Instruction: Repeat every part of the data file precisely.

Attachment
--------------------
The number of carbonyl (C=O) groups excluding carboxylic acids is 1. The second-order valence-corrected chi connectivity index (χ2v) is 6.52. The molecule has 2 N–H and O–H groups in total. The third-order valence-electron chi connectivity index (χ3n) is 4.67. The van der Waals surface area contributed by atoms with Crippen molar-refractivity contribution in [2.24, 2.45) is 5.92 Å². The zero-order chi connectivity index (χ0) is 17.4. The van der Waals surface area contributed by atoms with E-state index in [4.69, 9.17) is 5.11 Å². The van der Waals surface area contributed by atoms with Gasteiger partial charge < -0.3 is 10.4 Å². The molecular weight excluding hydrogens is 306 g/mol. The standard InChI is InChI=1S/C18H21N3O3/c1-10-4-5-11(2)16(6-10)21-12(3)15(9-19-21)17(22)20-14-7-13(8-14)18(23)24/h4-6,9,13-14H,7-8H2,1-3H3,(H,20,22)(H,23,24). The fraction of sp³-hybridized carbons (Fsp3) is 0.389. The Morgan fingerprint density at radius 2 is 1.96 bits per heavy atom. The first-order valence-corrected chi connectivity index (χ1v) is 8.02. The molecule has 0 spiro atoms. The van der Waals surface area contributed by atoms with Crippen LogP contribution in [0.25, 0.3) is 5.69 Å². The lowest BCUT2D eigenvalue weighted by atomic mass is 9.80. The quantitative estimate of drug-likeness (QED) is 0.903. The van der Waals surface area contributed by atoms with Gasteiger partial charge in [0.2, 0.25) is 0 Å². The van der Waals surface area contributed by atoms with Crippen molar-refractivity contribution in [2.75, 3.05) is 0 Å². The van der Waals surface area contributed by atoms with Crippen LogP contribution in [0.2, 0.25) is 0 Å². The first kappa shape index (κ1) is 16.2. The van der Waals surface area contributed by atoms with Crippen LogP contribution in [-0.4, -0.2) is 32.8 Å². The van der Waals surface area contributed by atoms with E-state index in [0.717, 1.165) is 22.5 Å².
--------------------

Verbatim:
The number of carbonyl (C=O) groups excluding carboxylic acids is 1. The second-order valence-corrected chi connectivity index (χ2v) is 6.52. The molecule has 2 N–H and O–H groups in total. The third-order valence-electron chi connectivity index (χ3n) is 4.67. The van der Waals surface area contributed by atoms with Crippen molar-refractivity contribution in [2.24, 2.45) is 5.92 Å². The zero-order chi connectivity index (χ0) is 17.4. The van der Waals surface area contributed by atoms with E-state index in [4.69, 9.17) is 5.11 Å². The van der Waals surface area contributed by atoms with Gasteiger partial charge < -0.3 is 10.4 Å². The molecular weight excluding hydrogens is 306 g/mol. The standard InChI is InChI=1S/C18H21N3O3/c1-10-4-5-11(2)16(6-10)21-12(3)15(9-19-21)17(22)20-14-7-13(8-14)18(23)24/h4-6,9,13-14H,7-8H2,1-3H3,(H,20,22)(H,23,24). The fraction of sp³-hybridized carbons (Fsp3) is 0.389. The Morgan fingerprint density at radius 2 is 1.96 bits per heavy atom. The first-order valence-corrected chi connectivity index (χ1v) is 8.02. The molecule has 0 spiro atoms. The van der Waals surface area contributed by atoms with Crippen LogP contribution in [0.25, 0.3) is 5.69 Å². The lowest BCUT2D eigenvalue weighted by atomic mass is 9.80. The quantitative estimate of drug-likeness (QED) is 0.903. The van der Waals surface area contributed by atoms with Gasteiger partial charge in [0.2, 0.25) is 0 Å². The van der Waals surface area contributed by atoms with Crippen molar-refractivity contribution in [2.75, 3.05) is 0 Å². The van der Waals surface area contributed by atoms with Crippen LogP contribution in [0.2, 0.25) is 0 Å². The first kappa shape index (κ1) is 16.2. The van der Waals surface area contributed by atoms with Crippen LogP contribution in [-0.4, -0.2) is 32.8 Å². The van der Waals surface area contributed by atoms with E-state index in [0.717, 1.165) is 22.5 Å².